Recently, Andre Lamar got the chance to delve into the mind of writer Steve Moore. In this interview, Steve gives us a very personal look at his adaptation of Hercules, along with a look to his own future.
-Alex J. Rodrik, Editor of Features and Interviews
Andre Lamar: How did you initially get involved with Radical to write Hercules: Thracian Wars?
Steve Moore: It all rather happened out of the blue. I’d worked for Dave Elliott previously, when he was doing A1 for Atomeka Press, and he suddenly got in touch with me when Radical was first setting up in business. Originally, he and Barry Levine had been thinking about asking me to do a graphic novel version of a movie script they had in mind. And then suddenly they asked me to write Hercules instead, which suited me much better. It meant I could do original work, and I already had a strong interest in the ancient Greek world and its mythology anyway. So we discussed the sort of thing Radical wanted…for example, that we should set it in ancient times rather than do a 21st century Hercules, and concentrate more on the human side of Hercules, rather than the mythological…and I went away and came up with a plot, and it went on from there.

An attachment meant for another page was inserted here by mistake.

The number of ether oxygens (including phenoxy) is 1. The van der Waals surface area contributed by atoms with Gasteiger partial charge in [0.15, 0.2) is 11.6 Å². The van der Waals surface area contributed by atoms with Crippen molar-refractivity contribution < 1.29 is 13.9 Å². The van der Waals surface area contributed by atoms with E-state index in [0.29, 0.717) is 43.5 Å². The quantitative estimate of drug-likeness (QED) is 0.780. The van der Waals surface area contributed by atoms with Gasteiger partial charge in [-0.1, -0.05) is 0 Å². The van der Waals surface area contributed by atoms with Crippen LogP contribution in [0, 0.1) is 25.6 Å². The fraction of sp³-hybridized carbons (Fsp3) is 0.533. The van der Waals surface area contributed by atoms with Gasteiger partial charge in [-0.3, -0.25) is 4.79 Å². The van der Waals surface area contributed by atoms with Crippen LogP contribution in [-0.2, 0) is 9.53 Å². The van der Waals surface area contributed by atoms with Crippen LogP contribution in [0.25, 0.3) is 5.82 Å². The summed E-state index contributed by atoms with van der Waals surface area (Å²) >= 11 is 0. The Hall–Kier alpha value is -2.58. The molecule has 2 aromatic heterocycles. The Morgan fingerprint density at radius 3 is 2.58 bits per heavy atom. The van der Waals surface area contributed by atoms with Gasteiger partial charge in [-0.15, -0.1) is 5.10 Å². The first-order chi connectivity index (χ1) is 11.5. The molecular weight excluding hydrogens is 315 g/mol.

AL: July births your latest Hercules series with Hercules: The Knives of Kush, in which the half son of Zeus lands in Egypt. How will the barbarian and his comrades adapt in this new environment?
SM: Not very easily! In the first series, Hercules and his Greeks considered themselves civilized by comparison with the barbarian Thracians; now they find themselves in Egypt, which has a much older and more advanced civilization, and the Egyptians are intent on letting them know it, too. Generally, there’s a bit of a change of emphasis here. In the first series one of the main things I wanted to get across was that Bronze Age warfare was actually hideously brutal, not some romantic sword-and-sorcery affair. In the second series, Hercules and his friends are still looking for work as mercenaries, but now the story’s much more of an adventure, with fantasy elements, palace intrigues, spies, weird cults, and so on. It’s not quite as dark as the first series, but I think all told I like it rather better.